I've almost finished marking all the Ways of Seeing essays ready to pass on to the external examiner. The most popular question has been about whether the media now has enough influence over our lives to dictate reality to us. The problem with the question is that it assumes reality to be fixed - whereas our very understanding of the term evolves along with everything else. I suppose the virtual or escapist worlds of the Internet and TV might distract us from immersed forms of sensual engagement with the world - but in general I'm not sure we're clamped into a total brainwash even when 'reality' equates to a highly edited surveillance show or the news is just about the news.
This morning the BBC made a (crazy) decision in deciding not to broadcast an emergency appeal for aid to support the humanitarian crisis in Gaza, on the grounds that it would weaken their reputation for impartiality... but bizarrely the corporation has then spent the rest of the day interviewing its own journalists and managers, debating whether the decision is actually moral and, in itself, impartial. This self-doubt has ended up giving the very broadcast it decided not to broadcast a near monopoly of coverage..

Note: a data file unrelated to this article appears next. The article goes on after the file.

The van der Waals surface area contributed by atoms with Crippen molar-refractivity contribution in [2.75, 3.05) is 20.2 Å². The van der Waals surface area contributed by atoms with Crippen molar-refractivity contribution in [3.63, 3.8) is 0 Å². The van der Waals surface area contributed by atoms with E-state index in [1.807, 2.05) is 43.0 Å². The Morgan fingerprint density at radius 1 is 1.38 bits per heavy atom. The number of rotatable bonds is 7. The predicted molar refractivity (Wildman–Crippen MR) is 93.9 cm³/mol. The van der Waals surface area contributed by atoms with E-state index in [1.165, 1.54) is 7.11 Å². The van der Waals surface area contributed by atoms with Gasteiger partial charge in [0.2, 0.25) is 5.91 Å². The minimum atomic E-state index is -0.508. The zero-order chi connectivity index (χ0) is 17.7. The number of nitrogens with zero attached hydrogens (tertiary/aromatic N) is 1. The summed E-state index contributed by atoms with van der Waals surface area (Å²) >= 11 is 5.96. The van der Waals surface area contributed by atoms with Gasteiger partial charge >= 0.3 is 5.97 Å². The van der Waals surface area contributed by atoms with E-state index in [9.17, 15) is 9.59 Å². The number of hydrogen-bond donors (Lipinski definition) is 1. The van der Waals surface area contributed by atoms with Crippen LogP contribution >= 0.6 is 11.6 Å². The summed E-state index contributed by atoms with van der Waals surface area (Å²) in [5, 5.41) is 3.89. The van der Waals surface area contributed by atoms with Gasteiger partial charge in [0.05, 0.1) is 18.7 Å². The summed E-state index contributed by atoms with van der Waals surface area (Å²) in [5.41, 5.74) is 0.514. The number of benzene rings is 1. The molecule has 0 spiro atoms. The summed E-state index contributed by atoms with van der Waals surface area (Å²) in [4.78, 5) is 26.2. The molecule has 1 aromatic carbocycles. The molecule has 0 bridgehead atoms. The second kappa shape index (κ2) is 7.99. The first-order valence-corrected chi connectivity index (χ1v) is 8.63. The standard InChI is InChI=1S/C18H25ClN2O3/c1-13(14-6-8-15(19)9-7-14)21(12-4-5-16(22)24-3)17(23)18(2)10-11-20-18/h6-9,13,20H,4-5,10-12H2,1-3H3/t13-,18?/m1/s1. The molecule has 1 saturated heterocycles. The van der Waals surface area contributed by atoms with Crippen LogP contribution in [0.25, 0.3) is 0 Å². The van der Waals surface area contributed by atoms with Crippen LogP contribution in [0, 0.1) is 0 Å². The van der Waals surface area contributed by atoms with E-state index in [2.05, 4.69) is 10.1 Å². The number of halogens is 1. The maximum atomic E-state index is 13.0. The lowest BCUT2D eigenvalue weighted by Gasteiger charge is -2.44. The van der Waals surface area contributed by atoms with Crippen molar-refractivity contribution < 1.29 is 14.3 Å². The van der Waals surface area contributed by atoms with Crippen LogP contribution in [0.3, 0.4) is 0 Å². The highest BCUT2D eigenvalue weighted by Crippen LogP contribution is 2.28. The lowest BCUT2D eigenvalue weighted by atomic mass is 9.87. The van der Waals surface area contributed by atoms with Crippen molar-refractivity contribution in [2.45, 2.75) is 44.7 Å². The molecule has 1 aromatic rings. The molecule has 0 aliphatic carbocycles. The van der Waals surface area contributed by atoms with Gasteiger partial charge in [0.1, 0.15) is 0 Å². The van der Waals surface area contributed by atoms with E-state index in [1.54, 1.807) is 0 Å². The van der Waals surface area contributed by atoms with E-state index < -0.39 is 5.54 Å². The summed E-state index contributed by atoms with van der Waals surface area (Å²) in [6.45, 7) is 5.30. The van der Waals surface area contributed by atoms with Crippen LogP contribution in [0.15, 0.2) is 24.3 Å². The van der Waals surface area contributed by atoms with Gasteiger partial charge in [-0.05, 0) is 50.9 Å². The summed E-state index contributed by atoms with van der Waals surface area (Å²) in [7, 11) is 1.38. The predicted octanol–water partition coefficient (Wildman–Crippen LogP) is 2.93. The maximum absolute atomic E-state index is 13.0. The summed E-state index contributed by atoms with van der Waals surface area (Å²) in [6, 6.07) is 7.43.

I've been waiting for BBC news to broadcast the broadcast that they'd decided not to broadcast along with a voice over saying...
"We're now looking at clips from the banned BBC broadcast, which, having decided not to broadcast, we now broadcast, to demonstrate our impartiality"
It's pure Catch 22. To ban the appeal the Beeb have had to explain what the appeal is - and in the spirit of fair play (the very British interpretation of impartial) have interviewed several commentators who have given out the phone number needed to donate.
I suppose it's a result in the simple immediate terms of encouraging the public to give money and help relieve the crisis ... but it's so bigoted of director general Mark Thompson to suggest information needs to be censored to avoid political bias and so naive of the corporation not to realise their influence and own capacity for confusion.